Sunday, August 19th | 8 Elul 5778

Subscribe
January 16, 2018 10:26 am

Lebanon Bans Steven Spielberg’s ‘The Post’ Over Famed Director’s Ties With Israel

avatar by JNS.org

Email a copy of "Lebanon Bans Steven Spielberg’s ‘The Post’ Over Famed Director’s Ties With Israel" to a friend

Steven Spielberg. Photo: Gage Skidmore via Wikimedia Commons.

JNS.org – Steven Spielberg’s latest film, “The Post,” has been banned in Lebanon due to the famed Jewish-American director’s purported ties with Israel.

A source involved with the international rollout of “The Post” said the movie “was presented to the Lebanese censorship board, which nixed it, citing a ‘boycott Israel’ list that includes Spielberg due to his Oscar-winning Holocaust film ‘Schindler’s List’ (the 1993 film shot some scenes in Jerusalem),” according to The Hollywood Reporter.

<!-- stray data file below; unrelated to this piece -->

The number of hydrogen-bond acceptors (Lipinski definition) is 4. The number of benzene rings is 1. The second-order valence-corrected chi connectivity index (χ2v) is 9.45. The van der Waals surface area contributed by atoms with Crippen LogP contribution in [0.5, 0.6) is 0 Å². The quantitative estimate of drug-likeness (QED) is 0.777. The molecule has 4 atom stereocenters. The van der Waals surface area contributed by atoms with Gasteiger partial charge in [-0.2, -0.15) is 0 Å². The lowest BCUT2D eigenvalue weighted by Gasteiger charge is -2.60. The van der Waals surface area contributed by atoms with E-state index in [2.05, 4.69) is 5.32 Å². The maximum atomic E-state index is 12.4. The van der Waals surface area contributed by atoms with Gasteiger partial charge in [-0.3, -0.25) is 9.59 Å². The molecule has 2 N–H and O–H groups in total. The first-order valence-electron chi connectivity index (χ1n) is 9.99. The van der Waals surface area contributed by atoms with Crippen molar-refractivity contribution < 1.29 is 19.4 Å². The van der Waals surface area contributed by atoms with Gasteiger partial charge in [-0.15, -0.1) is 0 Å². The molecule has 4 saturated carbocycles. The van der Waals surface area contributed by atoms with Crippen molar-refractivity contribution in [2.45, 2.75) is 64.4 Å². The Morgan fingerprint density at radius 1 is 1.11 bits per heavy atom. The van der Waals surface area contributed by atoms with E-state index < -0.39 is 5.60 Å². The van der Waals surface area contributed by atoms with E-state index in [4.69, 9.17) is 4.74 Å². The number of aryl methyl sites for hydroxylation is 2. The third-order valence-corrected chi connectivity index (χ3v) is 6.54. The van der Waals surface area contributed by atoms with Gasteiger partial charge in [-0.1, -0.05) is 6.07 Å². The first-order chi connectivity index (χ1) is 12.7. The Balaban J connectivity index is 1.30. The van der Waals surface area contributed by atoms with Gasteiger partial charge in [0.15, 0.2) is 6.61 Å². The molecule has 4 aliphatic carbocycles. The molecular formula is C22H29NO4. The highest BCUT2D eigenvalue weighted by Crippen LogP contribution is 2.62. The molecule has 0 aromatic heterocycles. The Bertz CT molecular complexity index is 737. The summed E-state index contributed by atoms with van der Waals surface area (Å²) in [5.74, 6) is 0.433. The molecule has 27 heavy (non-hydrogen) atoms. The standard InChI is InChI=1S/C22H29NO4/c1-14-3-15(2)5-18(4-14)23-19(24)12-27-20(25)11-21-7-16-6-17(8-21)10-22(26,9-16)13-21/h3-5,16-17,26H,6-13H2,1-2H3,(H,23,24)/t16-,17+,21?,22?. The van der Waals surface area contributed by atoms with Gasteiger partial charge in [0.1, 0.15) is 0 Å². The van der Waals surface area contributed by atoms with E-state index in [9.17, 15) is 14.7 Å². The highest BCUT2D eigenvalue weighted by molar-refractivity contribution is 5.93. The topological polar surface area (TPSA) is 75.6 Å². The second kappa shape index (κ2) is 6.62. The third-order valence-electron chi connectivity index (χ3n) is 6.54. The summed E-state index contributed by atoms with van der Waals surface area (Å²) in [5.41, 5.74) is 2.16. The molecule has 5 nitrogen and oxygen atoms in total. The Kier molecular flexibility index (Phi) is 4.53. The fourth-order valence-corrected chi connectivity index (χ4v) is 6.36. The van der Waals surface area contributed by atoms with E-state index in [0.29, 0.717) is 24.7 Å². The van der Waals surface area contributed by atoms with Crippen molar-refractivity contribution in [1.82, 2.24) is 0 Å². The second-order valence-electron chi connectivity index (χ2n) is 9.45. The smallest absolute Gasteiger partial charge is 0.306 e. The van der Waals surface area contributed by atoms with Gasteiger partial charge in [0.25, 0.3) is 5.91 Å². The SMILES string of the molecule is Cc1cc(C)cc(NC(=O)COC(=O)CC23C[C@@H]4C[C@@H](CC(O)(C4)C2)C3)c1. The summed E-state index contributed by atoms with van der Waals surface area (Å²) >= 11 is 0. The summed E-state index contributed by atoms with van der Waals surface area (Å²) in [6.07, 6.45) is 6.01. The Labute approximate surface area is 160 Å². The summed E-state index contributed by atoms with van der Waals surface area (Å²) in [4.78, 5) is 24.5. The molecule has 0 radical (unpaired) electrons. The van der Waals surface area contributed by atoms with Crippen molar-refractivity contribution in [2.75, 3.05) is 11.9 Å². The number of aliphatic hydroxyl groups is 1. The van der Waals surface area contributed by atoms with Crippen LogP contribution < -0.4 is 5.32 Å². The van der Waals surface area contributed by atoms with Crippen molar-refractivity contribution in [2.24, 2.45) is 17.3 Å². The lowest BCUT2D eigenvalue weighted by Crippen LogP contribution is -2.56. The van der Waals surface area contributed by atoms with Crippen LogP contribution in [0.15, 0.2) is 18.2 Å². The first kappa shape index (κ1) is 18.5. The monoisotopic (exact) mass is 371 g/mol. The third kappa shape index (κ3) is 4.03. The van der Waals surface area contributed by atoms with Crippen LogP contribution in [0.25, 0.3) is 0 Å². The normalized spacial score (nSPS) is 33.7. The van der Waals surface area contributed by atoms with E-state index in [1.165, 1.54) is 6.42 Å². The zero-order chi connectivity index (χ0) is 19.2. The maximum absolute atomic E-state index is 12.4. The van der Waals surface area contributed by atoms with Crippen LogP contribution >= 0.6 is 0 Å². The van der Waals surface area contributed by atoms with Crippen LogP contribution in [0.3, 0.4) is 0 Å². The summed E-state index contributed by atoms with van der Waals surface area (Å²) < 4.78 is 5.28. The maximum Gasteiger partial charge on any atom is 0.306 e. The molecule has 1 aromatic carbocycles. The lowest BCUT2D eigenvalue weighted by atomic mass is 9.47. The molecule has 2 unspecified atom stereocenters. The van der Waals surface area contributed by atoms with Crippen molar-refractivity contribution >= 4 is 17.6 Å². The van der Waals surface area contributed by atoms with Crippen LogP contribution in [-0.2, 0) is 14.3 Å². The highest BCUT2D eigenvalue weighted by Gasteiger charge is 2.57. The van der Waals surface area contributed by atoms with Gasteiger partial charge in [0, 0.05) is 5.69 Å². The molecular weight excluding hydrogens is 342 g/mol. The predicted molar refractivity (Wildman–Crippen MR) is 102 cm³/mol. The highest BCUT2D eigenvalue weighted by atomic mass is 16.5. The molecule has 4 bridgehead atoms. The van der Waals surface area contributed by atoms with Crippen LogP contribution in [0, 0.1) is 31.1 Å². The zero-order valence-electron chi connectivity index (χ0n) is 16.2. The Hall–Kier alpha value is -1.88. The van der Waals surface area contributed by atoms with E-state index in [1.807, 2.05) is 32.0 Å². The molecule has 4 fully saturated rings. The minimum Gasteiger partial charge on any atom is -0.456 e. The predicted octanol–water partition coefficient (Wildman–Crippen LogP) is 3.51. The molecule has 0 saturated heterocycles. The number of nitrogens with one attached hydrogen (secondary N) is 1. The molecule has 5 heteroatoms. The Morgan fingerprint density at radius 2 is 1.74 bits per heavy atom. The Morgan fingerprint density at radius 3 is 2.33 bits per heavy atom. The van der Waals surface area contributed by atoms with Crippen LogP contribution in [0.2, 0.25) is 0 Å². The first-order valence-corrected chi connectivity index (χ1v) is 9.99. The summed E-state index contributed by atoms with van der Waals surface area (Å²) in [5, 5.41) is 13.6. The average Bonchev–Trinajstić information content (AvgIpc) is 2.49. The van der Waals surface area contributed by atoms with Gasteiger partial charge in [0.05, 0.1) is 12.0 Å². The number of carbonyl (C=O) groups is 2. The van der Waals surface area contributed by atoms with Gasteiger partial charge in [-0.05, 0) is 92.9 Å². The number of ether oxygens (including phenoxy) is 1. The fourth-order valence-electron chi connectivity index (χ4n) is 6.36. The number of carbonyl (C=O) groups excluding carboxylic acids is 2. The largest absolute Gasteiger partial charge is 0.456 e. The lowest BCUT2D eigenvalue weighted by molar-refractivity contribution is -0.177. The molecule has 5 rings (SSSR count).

“The Post,” which stars Tom Hanks and Meryl Strep, tells the story of The Washington Post’s decision to defy attempts by the US government to suppress reporting on the Pentagon Papers. The film was released in the US on Jan. 12 and was set to be released in Lebanon on Jan. 18.

Earlier this year, Lebanon and Jordan banned the screening of “Wonder Woman,” which casted Israeli actress Gal Gadot in the lead role, over her service in the Israeli military. Spielberg is not an Israeli citizen, nor has he served in the IDF.

Related coverage

August 17, 2018 2:27 pm
0

Flourishing Trade Between Israel and Arab States ‘a Glimpse’ of Hopeful Future, Says Think Tank Led by Former UK PM Tony Blair

Far from being targeted for "boycotts, divestment and sanctions," Israel's trade with its Middle Eastern neighbors is in fact blossoming, a...

Nevertheless, Spielberg has been supportive of Israel in the past, such as his donation of $1 million to relief efforts in Israel following the 2006 Second Lebanon War with Hezbollah.

Spielberg’s most recent works, including “BFG” and “Bridge of Spies,” were both released in Lebanon.

Share this Story: Share On Facebook Share On Twitter Email This Article

Let your voice be heard!

Join the Algemeiner

Algemeiner.com